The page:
A DATE FOR MAD MARY (Ireland/15A/82mins)
Directed by Darren Thornton. Starring Séana Kerslake, Charleigh Bailey, Tara Lee, Denise McCormack, Barbara Brennan.
THE PLOT: After being released from prison, “Mad” Mary (Seána Kerslake) returns to her hometown of Drogheda, expecting to just fit back into her old life. Her best friend Charlene (Charleigh Bailey) is getting married and wants Mary as her maid of honour, but seemingly wants nothing else to do with her. Seeking friendship, Mary begins spending time with Jess (Tara Lee), but without facing her issues, Mary seems doomed to repeat her past mistakes.
THE VERDICT: ‘A Date for Mad Mary’, based on the play ’10 Dates with Mad Mary’ is a small story with a huge heart. Populated with characters the audience knows, the film is funny and endearing, and although the title character is not always very likeable, she is understandable and easy to root for.
Seána Kerslake leads the show here as the titular Mary, and makes the character both angry at the world, and angry at herself for her disgust with life. Kerslake makes the character warm and endearing underneath her protective shell of anger and disgust, and once Mary begins to warm to the newest person in her life, Kerslake really gets to shine, and show the character in all of her flawed glory. Charleigh Bailey makes Charlene the passive aggressive girlie girl we all love to hate, but again, makes the character recognisable if not always kind, and Tara Lee as Jess is a breath of fresh air with these angry and bitter characters at the centre of the film. The rest of the cast features Denise McCormack, Barbara Brennan and Siobhan Shanahan, whose role rests of expressive and often inspired facial expressions, that speak volumes.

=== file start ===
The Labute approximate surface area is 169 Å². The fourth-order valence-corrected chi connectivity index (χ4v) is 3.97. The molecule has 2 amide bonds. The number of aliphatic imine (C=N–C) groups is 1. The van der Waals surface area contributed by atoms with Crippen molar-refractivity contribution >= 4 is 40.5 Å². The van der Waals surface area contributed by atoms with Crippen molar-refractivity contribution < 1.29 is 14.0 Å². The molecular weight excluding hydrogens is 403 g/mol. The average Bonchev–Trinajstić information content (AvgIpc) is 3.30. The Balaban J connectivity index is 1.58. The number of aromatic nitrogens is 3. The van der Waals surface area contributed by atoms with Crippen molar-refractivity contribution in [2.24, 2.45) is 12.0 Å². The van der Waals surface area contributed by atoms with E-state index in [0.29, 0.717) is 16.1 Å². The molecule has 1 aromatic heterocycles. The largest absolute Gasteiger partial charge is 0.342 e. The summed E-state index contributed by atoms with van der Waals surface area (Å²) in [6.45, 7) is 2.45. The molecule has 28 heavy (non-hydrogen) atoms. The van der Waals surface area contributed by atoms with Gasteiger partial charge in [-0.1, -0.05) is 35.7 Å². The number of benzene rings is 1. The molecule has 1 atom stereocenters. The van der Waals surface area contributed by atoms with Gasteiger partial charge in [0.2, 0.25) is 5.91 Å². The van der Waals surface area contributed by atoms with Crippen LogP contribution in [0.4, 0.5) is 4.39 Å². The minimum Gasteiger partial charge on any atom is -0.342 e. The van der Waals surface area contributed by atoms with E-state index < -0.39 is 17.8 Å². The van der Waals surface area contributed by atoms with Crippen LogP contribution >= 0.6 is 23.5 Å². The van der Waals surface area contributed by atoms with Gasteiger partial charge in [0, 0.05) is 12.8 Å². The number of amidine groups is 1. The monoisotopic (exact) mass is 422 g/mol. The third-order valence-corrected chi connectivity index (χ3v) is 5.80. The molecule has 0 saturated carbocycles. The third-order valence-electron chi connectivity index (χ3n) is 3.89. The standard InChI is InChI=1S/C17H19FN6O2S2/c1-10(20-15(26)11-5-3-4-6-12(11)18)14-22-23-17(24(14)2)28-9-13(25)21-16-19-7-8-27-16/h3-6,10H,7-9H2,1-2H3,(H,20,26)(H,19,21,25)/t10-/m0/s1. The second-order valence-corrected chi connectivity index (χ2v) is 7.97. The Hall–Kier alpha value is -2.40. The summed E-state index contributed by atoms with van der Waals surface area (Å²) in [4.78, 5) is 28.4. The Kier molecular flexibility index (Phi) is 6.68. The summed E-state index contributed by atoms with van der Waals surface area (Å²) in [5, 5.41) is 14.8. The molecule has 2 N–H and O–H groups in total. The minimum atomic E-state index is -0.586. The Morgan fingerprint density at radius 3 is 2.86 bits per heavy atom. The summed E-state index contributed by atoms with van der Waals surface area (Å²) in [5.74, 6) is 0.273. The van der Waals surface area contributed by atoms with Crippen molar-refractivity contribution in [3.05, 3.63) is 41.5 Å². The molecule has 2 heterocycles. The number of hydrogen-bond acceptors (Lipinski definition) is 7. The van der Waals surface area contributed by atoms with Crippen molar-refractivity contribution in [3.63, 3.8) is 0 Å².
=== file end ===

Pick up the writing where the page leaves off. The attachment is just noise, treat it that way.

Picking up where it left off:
Darren Thornton and Colin Thornton’s screenplay allows Seána Kerslake to take centre stage, but is economical in both dialogue and exposition, making great use of the old movie making adage; show, don’t tell. The dialogue feels real, natural and is often peppered with swear words, and although this dramedy is not filled with laughs, the few there are land well. The film is well paced and, as mentioned, tells a small story with a huge heart, there are times when plot points are obvious from a mile away, but this story of love, dating and leaving the past behind is carefully and subtly wrapped up, without clichéd monologues or familiar tropes.
As director, Darren Thornton is never afraid to make Mary a hateful character, but it is in her reactions to confronting both her past and her future that we truly learn about who this person is, and the issues she is struggling to overcome. ‘A Date for Mad Mary’ is well paced and features strong performances, but it really is in the smaller moments that the film excels.